The ideas in this cluster show the logical contradiction of thought taking place in Islamic viewpoint of art. This is a perfect example of a logical syllogism stating; if what rests in the imagination is God’s then those who draw from memory commit the sin of competing with Allah. This is a logical fallacy since the miniaturists believe that being able to duplicate perfectly from memory is the attribute of a master artist, but at the same time abide by the concept; ‘that what is in the mind belongs to Allah.’

In almost every chapter and in every character it is easy to see the conflict between Islam and Western thinking. Every character has a cluster of rhetoric objects that show the artifact of ‘fear of change’, ‘fear of the unknown’, or simply fear. Even the love story between Black and Shekure is a forbidden affection because of the rigid Islamic rules.

The symbolisms of the characters lend themselves to a broader view of cluster criticism as we have seen. In greater detail, Black is symbolic of the infidel west coming to destroy Islam, but really he is just the injection of new idea to replace the antiquated notions of the fundamentalists. The character Shekure is Islam being tempted by the west to turn away from the teachings of the Koran. But, she is not the Islam of the past and she goes to Black, representing the change of faith and the acceptance of new ideology. The Corpse is symbolic of the fear of change the fear that Islam may die with acceptance of western ideology.

Every aspect of this novel screams for political and religious change within the Islamic world. No matter what form of analysis one would use to explore “My Name Is Red”, one would always expose the issue of Islam’s resistance to change.


Orhan Pamuk uses the tool of logical proof to advance his idea that Fundamentalist Islamic culture and religion are self destructive. This thesis contains the artifact (fear of change) and the clusters shown in the analysis portion of this text give evidence to this idea. Pamuk is a detailed author who layers his message and argument deeply within the plot of his book.

This is a book that is really not meant for the outside world as much as it is meant for Islam. Without a direct knowledge of the fables and folklore that is presented by the different characters, one can become lost in the Ottoman historical lore. The author is aware of this problem and installs a Chronology in the rear of the text to assist the reader. With brief interruptions in reading the reader can still navigate his way to the main point of the author.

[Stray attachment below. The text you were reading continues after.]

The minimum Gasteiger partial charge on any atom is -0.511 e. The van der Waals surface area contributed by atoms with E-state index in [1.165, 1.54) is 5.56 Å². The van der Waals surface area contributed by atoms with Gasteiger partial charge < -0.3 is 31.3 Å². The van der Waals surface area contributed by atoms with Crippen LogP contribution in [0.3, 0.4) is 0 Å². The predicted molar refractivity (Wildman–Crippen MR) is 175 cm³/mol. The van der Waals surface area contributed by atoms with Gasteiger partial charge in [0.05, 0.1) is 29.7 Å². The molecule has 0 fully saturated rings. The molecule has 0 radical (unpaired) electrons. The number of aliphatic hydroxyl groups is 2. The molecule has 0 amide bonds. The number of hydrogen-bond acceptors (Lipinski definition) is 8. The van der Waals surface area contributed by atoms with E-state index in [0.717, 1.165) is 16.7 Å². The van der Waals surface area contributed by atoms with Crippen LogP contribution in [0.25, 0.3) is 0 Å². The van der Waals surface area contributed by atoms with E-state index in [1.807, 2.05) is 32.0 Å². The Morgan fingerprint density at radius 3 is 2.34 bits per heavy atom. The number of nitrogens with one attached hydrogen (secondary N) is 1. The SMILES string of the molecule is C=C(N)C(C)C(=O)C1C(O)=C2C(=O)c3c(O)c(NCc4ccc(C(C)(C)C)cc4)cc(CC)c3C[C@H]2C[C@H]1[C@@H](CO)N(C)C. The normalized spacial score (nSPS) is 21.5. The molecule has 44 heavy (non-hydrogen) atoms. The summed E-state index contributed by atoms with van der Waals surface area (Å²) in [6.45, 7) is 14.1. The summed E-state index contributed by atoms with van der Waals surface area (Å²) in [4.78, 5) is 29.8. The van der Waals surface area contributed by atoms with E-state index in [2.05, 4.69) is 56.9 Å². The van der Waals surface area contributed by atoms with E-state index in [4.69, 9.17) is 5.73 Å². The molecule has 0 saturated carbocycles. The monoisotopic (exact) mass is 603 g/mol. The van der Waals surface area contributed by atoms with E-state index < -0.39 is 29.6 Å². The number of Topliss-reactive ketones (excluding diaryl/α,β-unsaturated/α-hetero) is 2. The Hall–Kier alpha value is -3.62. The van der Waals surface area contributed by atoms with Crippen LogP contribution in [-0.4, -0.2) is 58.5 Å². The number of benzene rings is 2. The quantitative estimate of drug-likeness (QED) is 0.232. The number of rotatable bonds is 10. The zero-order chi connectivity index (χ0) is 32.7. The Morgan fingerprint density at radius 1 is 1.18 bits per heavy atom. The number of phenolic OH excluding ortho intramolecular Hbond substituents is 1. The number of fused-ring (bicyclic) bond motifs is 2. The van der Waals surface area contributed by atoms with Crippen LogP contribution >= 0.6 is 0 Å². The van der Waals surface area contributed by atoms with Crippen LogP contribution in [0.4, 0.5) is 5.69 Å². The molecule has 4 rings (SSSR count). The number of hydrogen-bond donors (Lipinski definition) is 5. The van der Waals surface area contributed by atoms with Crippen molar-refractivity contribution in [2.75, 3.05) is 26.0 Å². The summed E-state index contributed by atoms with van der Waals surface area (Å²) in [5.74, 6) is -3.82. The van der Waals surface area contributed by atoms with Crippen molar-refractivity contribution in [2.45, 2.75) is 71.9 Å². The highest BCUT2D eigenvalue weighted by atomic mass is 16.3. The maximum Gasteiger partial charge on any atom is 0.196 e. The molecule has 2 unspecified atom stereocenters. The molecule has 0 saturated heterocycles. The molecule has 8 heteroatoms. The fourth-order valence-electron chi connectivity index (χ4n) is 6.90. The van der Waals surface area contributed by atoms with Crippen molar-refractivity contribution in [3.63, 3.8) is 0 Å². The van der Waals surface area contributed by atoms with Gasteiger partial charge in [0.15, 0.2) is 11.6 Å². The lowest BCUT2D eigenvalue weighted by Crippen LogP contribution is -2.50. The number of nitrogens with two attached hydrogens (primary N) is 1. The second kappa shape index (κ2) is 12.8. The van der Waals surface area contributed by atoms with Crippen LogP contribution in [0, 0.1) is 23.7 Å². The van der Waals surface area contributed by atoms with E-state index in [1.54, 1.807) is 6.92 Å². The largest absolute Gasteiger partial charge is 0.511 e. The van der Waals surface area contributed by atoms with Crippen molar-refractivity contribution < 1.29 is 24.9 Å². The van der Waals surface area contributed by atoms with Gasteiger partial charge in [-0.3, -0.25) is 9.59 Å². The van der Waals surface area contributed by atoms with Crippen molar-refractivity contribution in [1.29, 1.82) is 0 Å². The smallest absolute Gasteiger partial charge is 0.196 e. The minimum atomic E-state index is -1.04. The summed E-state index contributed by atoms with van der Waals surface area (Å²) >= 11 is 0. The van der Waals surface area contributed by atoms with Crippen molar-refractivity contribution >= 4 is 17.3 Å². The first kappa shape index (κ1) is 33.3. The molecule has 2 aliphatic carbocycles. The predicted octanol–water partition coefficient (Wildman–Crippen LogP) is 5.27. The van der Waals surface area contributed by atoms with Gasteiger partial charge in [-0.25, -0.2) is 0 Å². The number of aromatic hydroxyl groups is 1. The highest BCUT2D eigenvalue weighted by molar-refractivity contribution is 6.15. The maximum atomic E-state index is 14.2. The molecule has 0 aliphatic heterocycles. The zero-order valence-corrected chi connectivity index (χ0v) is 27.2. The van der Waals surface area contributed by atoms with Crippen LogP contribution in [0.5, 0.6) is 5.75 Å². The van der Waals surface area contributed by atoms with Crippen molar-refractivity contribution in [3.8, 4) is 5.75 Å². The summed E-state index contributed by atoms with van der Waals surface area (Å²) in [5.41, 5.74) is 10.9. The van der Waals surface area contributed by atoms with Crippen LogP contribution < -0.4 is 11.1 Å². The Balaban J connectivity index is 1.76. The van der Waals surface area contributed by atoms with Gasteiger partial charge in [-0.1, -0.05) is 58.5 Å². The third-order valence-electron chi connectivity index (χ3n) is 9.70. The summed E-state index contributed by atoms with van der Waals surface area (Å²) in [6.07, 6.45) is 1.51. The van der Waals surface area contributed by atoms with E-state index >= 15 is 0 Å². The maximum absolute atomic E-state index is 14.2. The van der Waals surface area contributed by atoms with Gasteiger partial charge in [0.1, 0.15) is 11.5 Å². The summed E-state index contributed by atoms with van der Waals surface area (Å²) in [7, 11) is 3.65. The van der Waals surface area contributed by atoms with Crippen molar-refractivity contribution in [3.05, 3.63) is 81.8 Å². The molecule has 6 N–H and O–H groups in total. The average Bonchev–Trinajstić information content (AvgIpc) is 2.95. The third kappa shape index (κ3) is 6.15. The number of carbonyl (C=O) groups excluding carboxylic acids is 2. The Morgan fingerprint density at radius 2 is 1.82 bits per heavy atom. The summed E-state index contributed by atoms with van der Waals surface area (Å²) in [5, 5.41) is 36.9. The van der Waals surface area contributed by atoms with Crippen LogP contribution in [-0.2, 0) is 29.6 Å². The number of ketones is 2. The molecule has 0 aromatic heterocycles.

“My Name Is Red” is a self criticism of Fundamentalist Islamic faith with its willingness to bring harm against itself in order to exclude western influence. Pamuk shows how the intolerance of Islam ultimately leads to hypocritical actions of the characters. In example, the killing of the master miniaturists, in order to protect Islam from the western incursion of thought, is contrary to the teachings of the Koran.

Pamuk brilliantly uses the Turkish fables to express the rigid inflexibility of the Koran without directly attacking the religion. The author shows his audience how fear binds the artists from achieving their full potential and the contradictory nature of the miniaturists thinking. Pamuk is a bold writer given the political and religious tension in the world today, but not so bold as to not disguise his agenda in mystery.

Although the message of the author was directed at Islam, the western world with its inflexible ideas in Christian living could learn some lessons from this book. In the United States one has the luxury of speaking out against religious ideology without the fear of physical harm, but even here in the United States there exists fundamentalist Christian ideas.

Intolerance of new thinking or different religious viewpoint can be seen in America via the examples of abortion clinic bombings by Christian fundamentalists, protesting of movies that depict Christ in any light other than what the church dictates, and even the debate over the rights of homosexuals to marry. It is easy to see with these examples that Christian thinking can also be stubborn and intolerant of opposing viewpoint.



My Name Is Red, 2001 by Orhan Pamuk

Making sense of messages: A critical apprenticeship in rhetorical criticism, 2005 by Stoner, M., and Perkins, S. 


Triola Vincent. Fri, Mar 05, 2021. Criticism of “My Name is Red” Retrieved from